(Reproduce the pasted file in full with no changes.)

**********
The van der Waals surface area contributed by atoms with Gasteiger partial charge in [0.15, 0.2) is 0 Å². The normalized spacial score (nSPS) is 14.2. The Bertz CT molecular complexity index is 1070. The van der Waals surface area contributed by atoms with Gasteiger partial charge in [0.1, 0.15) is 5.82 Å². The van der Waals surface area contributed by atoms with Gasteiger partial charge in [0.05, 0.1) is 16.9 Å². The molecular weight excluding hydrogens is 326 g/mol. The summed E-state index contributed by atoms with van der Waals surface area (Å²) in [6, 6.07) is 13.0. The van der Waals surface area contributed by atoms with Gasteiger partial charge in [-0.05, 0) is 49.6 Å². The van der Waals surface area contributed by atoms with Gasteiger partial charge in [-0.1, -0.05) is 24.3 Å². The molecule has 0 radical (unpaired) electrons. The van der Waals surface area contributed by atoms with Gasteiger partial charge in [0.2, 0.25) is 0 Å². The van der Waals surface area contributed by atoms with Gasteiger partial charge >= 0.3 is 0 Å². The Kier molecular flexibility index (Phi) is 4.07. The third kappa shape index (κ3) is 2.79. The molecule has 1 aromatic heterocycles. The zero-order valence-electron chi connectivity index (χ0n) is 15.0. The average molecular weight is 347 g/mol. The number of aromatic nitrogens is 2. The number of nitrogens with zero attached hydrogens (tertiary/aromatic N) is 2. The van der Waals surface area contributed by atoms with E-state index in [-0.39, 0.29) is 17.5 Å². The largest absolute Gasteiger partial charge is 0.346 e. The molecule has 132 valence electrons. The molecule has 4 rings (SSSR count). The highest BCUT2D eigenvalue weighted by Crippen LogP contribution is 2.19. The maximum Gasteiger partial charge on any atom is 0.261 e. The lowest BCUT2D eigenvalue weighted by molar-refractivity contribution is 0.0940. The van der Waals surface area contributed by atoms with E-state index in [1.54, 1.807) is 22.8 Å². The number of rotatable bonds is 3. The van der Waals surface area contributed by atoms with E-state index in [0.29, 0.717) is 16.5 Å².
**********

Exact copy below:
The van der Waals surface area contributed by atoms with Gasteiger partial charge in [0.15, 0.2) is 0 Å². The normalized spacial score (nSPS) is 14.2. The Bertz CT molecular complexity index is 1070. The van der Waals surface area contributed by atoms with Gasteiger partial charge in [0.1, 0.15) is 5.82 Å². The van der Waals surface area contributed by atoms with Gasteiger partial charge in [0.05, 0.1) is 16.9 Å². The molecular weight excluding hydrogens is 326 g/mol. The summed E-state index contributed by atoms with van der Waals surface area (Å²) in [6, 6.07) is 13.0. The van der Waals surface area contributed by atoms with Gasteiger partial charge in [-0.05, 0) is 49.6 Å². The van der Waals surface area contributed by atoms with Gasteiger partial charge in [-0.1, -0.05) is 24.3 Å². The molecule has 0 radical (unpaired) electrons. The van der Waals surface area contributed by atoms with Gasteiger partial charge in [0.2, 0.25) is 0 Å². The van der Waals surface area contributed by atoms with Gasteiger partial charge >= 0.3 is 0 Å². The Kier molecular flexibility index (Phi) is 4.07. The third kappa shape index (κ3) is 2.79. The molecule has 1 aromatic heterocycles. The zero-order valence-electron chi connectivity index (χ0n) is 15.0. The average molecular weight is 347 g/mol. The number of aromatic nitrogens is 2. The number of nitrogens with zero attached hydrogens (tertiary/aromatic N) is 2. The van der Waals surface area contributed by atoms with E-state index in [-0.39, 0.29) is 17.5 Å². The largest absolute Gasteiger partial charge is 0.346 e. The molecule has 132 valence electrons. The molecule has 4 rings (SSSR count). The highest BCUT2D eigenvalue weighted by Crippen LogP contribution is 2.19. The maximum Gasteiger partial charge on any atom is 0.261 e. The lowest BCUT2D eigenvalue weighted by molar-refractivity contribution is 0.0940. The van der Waals surface area contributed by atoms with E-state index in [1.54, 1.807) is 22.8 Å². The number of rotatable bonds is 3. The van der Waals surface area contributed by atoms with E-state index in [0.29, 0.717) is 16.5 Å².